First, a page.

In this connection, freedom is more often used as a fundamental rationale than a debating point. Conservatives’ understanding of freedom – i.e., the absence of coercion or constraint from all areas of decision making that don’t involve force or fraud – has roots sunk a thousand years deep. Leftists’ conception of freedom is quite different: they see it as the absence of unfulfilled desires. They seek to elevate every desire to a right – except the desires of conservatives to be left alone in peace and privacy, that is – and to charge the federal government with the obligation to fulfill the lot of them.

     Isn’t it plain from the above that arguments between Right and Left are impossible to resolve? We don’t even agree upon the meanings of the words we use. How, then, could we possibly settle any more specific dispute?

     The most recent foofaurauw to claim national headlines and front-page space arose from the mobilization of high school students for various gun-control propositions. The Left has played that drama to the hilt. Most significant for this discussion, they’ve prattled about “a right to be safe.”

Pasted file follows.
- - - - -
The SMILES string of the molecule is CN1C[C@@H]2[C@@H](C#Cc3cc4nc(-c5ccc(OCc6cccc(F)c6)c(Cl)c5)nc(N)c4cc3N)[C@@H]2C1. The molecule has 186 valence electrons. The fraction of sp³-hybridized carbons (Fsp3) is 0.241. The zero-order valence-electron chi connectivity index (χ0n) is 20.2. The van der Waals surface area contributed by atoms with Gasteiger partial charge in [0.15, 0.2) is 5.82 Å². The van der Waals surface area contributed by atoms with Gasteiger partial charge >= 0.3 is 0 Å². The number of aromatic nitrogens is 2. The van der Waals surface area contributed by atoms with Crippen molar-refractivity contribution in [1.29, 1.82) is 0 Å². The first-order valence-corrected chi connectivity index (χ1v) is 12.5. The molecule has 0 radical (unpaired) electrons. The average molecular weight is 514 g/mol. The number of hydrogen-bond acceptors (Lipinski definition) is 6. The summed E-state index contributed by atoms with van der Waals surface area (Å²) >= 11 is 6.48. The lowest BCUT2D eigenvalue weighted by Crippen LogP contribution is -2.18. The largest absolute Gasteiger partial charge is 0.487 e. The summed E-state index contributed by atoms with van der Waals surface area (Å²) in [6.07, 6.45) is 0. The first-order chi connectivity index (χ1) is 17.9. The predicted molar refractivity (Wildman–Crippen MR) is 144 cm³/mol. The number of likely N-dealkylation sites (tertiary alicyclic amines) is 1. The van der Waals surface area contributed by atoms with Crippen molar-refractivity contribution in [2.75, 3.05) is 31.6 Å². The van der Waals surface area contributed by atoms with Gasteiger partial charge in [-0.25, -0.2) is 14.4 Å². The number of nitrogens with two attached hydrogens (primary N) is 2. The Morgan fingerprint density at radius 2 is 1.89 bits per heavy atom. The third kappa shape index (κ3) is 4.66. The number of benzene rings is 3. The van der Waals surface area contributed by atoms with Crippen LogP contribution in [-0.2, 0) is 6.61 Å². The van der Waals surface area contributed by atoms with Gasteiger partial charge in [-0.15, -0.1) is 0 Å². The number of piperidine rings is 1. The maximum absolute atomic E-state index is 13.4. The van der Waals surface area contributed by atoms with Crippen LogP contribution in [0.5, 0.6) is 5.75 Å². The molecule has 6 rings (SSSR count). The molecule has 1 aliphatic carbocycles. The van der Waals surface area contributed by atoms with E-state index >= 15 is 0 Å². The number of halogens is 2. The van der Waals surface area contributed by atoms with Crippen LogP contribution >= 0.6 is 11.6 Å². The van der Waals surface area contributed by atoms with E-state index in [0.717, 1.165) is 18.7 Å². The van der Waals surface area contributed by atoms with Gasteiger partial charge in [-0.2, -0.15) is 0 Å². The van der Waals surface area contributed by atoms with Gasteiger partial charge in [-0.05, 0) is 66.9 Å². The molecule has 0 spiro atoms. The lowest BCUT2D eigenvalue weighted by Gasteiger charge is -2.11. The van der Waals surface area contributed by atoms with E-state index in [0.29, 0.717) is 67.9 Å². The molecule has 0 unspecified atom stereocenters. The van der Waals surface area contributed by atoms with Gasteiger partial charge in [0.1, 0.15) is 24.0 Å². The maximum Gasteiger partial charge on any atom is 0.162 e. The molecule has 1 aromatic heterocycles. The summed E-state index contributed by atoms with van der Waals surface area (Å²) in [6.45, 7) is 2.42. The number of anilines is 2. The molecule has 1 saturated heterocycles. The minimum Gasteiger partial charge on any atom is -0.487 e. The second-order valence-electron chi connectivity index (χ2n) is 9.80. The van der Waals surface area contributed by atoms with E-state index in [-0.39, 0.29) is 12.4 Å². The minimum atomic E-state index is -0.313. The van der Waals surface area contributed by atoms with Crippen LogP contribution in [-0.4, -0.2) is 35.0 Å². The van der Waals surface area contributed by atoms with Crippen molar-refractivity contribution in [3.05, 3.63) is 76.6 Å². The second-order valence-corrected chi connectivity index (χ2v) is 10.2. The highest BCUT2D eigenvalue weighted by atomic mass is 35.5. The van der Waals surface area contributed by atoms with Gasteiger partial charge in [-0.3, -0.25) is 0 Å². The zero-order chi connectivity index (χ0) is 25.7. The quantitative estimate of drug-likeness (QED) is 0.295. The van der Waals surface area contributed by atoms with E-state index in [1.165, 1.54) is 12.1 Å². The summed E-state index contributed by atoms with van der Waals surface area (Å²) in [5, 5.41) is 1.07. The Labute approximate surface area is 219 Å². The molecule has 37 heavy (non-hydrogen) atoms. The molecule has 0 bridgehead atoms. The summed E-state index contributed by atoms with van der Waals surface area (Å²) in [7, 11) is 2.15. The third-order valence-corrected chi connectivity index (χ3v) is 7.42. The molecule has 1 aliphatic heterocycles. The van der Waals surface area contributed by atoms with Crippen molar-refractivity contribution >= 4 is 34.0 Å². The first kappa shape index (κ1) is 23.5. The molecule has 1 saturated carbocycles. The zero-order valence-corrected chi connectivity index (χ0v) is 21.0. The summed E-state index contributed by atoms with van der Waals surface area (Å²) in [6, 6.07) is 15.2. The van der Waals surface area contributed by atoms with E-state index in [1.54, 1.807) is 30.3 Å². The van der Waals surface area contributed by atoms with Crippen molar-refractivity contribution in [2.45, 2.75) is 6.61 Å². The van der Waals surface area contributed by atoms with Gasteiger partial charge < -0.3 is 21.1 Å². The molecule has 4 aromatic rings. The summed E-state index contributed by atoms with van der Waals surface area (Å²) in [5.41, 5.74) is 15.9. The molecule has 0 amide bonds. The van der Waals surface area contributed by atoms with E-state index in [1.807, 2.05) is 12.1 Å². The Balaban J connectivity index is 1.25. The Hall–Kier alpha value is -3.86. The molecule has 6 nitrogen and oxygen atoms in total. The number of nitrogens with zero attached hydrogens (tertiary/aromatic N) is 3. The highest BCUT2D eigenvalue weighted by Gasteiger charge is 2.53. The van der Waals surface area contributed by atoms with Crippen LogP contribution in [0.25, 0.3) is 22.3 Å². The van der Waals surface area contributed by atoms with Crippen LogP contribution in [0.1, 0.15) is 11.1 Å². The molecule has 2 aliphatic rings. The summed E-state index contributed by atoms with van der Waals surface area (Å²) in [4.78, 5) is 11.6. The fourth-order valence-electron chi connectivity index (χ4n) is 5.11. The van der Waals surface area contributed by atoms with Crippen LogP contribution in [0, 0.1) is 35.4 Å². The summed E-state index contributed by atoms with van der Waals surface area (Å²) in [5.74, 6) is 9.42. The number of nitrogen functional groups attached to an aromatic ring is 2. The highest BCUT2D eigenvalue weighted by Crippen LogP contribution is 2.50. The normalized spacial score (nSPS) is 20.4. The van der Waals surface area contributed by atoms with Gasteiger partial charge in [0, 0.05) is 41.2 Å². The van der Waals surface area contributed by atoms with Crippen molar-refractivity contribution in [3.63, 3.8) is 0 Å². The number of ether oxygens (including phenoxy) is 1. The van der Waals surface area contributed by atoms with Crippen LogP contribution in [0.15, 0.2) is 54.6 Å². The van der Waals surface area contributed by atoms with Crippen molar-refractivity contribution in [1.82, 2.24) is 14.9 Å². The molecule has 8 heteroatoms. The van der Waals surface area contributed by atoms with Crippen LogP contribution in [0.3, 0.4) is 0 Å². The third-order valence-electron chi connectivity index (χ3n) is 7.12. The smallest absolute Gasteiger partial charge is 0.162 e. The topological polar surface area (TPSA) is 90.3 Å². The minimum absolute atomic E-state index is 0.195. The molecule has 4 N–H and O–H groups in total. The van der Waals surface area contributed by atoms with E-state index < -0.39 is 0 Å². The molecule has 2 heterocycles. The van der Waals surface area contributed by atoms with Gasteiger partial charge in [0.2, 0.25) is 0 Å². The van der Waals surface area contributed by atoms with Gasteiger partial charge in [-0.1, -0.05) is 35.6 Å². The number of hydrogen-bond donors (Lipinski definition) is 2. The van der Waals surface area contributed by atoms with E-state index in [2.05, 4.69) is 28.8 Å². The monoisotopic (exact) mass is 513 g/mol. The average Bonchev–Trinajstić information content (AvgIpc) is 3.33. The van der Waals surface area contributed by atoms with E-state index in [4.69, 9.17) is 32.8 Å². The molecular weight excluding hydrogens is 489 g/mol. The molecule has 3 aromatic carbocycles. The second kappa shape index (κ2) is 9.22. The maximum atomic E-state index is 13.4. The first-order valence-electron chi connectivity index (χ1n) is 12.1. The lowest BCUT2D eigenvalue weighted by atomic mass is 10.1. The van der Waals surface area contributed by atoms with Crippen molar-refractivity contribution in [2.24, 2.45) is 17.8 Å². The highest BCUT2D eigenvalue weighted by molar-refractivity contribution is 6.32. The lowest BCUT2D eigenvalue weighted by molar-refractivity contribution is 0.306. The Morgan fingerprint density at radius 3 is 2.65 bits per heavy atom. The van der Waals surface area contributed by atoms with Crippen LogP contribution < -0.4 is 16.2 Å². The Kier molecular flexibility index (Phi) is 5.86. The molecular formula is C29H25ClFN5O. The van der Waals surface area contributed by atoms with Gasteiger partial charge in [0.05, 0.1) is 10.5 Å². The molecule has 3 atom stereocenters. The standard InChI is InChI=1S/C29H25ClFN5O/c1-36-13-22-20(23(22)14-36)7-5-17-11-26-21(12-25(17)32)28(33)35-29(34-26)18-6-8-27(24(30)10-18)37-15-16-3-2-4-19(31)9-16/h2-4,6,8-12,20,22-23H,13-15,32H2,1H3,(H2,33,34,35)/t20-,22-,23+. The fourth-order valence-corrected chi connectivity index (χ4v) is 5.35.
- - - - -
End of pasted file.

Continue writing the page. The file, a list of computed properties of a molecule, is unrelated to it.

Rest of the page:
When I first heard that notion put about, I could barely restrain my laughter. Yet it was a bitter thing, for millions of Americans have swallowed the “right” to “be safe” unreflectively. No one who has ever lived has been 100% safe – i.e., absolutely assured that he will come to no harm – regardless of who he was or where or when he existed. Danger inheres in every setting and every undertaking. We do what we can to eliminate as many risks as possible, especially when it comes to our children. We do a better job of it than any previous civilization. But we can’t eliminate them all.

     An example: While school is in session, a fire alarm is pulled. Classes begin evacuation procedures. During the evacuation, a student stumbles and falls. The student behind him trips over him, and the screams trigger a stampede. Several children are hurt; perhaps some are killed. This has happened more than once. No imaginable prior arrangement could reduce the probability of such a tragedy to zero.

     The “right to be safe” is thus both objectively meaningless and physically impossible. But this is the case with virtually every claim of rights that goes beyond “life, liberty, and the pursuit of happiness.”